Kickstarter is probably the most prolific crowd-funding platform out there. They operate on the principal of All or Nothing funding, that is, if the project falls short of its intended goal, no backers are charged and the creators get no money from the campaign. This forces project designers to streamline their product to be as cost effective as possible so they can set a realistic funding goal and offer realistic rewards.
Rewards are another key part of Kickstarter, depending on how much a backer funds a project, they could receive different rewards. Big backers could meet the team behind the project, while smaller backers could receive a t-shirt or a USB stick.
MassChallenge on Kickstarter:
Funding Ends 10/18
Funding Ends 10/11
Indiegogo is the oldest crowdfunding platform around. IndieGogo differs from Kickstarter in that they offer flexible funding campaigns, which means that projects still get money even if they don’t reach their intended goal. IndieGoGo has a similar rewards system to Kickstarter as well.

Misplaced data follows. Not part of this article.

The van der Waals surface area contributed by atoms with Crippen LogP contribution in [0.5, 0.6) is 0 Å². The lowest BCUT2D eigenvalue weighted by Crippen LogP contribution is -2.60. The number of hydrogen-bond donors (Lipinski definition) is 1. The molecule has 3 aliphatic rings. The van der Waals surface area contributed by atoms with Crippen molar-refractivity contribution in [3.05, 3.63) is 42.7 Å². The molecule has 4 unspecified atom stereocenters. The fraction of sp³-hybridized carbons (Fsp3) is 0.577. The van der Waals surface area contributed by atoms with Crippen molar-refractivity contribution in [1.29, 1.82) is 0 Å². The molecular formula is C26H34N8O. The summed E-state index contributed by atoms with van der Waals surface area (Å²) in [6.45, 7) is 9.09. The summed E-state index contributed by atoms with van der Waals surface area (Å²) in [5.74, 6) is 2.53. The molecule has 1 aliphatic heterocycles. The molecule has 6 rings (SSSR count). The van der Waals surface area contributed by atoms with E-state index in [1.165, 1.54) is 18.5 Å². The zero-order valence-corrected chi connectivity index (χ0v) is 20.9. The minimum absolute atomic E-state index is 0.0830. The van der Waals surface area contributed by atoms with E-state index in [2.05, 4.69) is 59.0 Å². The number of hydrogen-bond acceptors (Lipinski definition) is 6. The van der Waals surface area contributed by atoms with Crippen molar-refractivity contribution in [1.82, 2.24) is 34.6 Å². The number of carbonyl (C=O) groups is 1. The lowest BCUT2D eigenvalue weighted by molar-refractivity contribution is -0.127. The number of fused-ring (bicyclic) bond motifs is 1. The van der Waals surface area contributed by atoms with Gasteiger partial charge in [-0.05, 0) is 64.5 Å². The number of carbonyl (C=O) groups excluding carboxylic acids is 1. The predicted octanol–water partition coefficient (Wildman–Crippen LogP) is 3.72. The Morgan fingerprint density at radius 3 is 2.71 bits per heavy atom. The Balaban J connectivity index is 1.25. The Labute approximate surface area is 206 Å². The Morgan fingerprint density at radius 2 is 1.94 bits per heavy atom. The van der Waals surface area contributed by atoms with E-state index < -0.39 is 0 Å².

MassChallenge on IndieGoGo:
Funding Ends 10/9
Funding Ends 10/12
WeFunder is radically different from IndieGoGo and Kickstarter in that it is more of a crowd-investing platform and not a funding platform. Backers to wefunder projects in fact make a proper investment to the project in question. Unaccredited investors can invest between 5-10% of their income. WeFunder also encourages projects to acquire followers before they start raising money, this way they can immediately engage in funding once the call to action happens. However, the SEC won’t implement the JOBS Act until January 2013, so at this point only accredited investors can fund projects.
MassChallenge on WeFunder: